March 4, 2009 was The Lung Association’s Tulip Day in Ontario. To celebrate the imminent arrival of spring after a long winter, the association sells tulips to raise money and hope for improved lung health in Ontario. Volunteers sold bunches of tulips at the hospital and I had trouble choosing between yellow, white, red and these orange "grown in Ontario" blooms. They are just starting to open up and will give me a little taste of what will grow in my garden sometime next month.
I have worked with patients suffering from respiratory ailments for much of my career. I used to be involved with the Cystic Fibrosis Clinic at the hospital in the late 1970s when the life expectancy for children born with this disease was much shorter than it is now. Cystic Fibrosis is found in the Old Order Mennonite population in our region and in large families, several children may be affected by it. It is also commonly found in other demographic groups. My brother Philip used to help me with an evening Swim and Gym program for children with CF. They had lots of energy and loved the recreational opportunity.
I worked for over ten years in the Intensive Care Unit doing therapy with people suffering from respiratory failure and a host of other serious illnesses. The majority of lung diseases are secondary to smoking (as well as many other illnesses!) but patients with severe asthma, end-stage pulmonary fibrosis, and fast moving infections also end up in acute care. I am sure that everyone has known someone close to them who has suffered from lung disease. We are becoming more aware of the effects of air pollution on lung health and the anti-smoking message is being heard. Ontario does not allow smoking in any public venue including restaurants and workplaces. In the 1970s, students could smoke during university lectures, smoking was allowed in buses, planes, workplaces, malls, even in hospital wards. Wherever I went I came home smelling of cigarette smoke.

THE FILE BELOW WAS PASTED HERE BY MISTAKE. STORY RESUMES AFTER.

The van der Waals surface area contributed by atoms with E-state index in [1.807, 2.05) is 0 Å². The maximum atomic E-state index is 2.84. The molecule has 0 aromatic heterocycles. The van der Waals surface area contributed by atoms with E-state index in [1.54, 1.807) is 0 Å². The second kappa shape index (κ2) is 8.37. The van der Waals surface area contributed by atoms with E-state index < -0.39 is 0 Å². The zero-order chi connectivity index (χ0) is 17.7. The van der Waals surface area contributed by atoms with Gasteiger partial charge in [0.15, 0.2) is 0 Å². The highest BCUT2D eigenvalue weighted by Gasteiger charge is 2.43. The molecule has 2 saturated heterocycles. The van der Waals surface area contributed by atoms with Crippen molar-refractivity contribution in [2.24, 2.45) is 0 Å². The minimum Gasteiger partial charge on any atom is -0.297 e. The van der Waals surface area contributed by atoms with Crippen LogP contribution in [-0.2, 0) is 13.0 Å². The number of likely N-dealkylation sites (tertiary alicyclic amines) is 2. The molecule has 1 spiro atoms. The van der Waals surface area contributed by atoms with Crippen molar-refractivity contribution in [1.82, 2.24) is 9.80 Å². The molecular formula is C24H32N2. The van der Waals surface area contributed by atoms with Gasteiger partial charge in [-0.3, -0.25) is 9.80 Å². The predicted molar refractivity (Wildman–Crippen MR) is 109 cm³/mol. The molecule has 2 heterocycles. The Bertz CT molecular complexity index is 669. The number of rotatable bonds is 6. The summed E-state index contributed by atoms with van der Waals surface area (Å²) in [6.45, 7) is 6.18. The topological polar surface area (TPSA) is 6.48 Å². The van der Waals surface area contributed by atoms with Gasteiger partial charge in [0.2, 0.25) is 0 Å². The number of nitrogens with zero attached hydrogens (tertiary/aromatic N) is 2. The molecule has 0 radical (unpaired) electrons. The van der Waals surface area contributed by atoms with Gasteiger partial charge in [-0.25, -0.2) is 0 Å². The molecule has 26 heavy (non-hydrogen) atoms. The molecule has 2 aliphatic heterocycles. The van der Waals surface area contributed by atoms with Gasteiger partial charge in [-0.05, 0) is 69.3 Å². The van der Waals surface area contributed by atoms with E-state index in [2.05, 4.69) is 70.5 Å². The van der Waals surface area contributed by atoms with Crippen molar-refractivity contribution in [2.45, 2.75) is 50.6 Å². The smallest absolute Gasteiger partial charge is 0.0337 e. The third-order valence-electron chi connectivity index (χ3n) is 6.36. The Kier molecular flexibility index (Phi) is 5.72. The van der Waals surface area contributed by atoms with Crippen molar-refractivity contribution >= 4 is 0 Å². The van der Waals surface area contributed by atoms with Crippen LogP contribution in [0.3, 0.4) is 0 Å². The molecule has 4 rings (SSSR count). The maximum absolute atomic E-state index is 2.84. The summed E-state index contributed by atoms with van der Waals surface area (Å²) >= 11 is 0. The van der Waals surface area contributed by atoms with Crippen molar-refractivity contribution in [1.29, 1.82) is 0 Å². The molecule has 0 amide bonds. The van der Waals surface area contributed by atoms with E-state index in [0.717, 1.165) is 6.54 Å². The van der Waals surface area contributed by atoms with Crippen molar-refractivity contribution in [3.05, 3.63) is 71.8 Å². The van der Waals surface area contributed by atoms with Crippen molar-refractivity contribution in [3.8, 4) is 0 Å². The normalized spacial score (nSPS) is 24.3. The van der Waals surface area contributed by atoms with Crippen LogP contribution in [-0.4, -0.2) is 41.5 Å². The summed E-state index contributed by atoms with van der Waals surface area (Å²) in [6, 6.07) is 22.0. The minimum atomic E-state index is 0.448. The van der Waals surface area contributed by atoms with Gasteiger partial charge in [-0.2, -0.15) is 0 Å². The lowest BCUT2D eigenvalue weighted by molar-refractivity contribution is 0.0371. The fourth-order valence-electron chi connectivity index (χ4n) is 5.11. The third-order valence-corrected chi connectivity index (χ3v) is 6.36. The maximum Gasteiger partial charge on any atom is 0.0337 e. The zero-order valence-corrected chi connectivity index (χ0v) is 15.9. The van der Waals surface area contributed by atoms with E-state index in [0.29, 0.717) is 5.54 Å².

The rehabilitation hospital where I now work has a very successful outpatient Pulmonary Rehab program. Patients are referred from the community and attend education and exercise sessions a few times a week. Graduates of the program can return once a week to use the equipment and meet up with friends they have who also have lung disease. Some people can barely walk into the building as they tote their portable oxygen with them, but soon they are doing laps around the first floor or using the treadmills and other equipment available for strength and aerobic training.
Outpatient programs are being cut from hospital budgets at an alarming rate in Ontario. Because the people are not acutely ill and because they can sometimes access similar services for a fee in the community, hospital administrators balance their budgets by reducing these therapeutic clinics. A person with COPD could join a gym or attend a public pool, but it is more motivating for them to be in an environment with trained professionals and other people with similar conditions.
I bought the tulips in support of the efforts of the Ontario Lung Association and hope they will continue to promote positive change for the lung health of all of us.
Canadian Lung Association
American Lung Association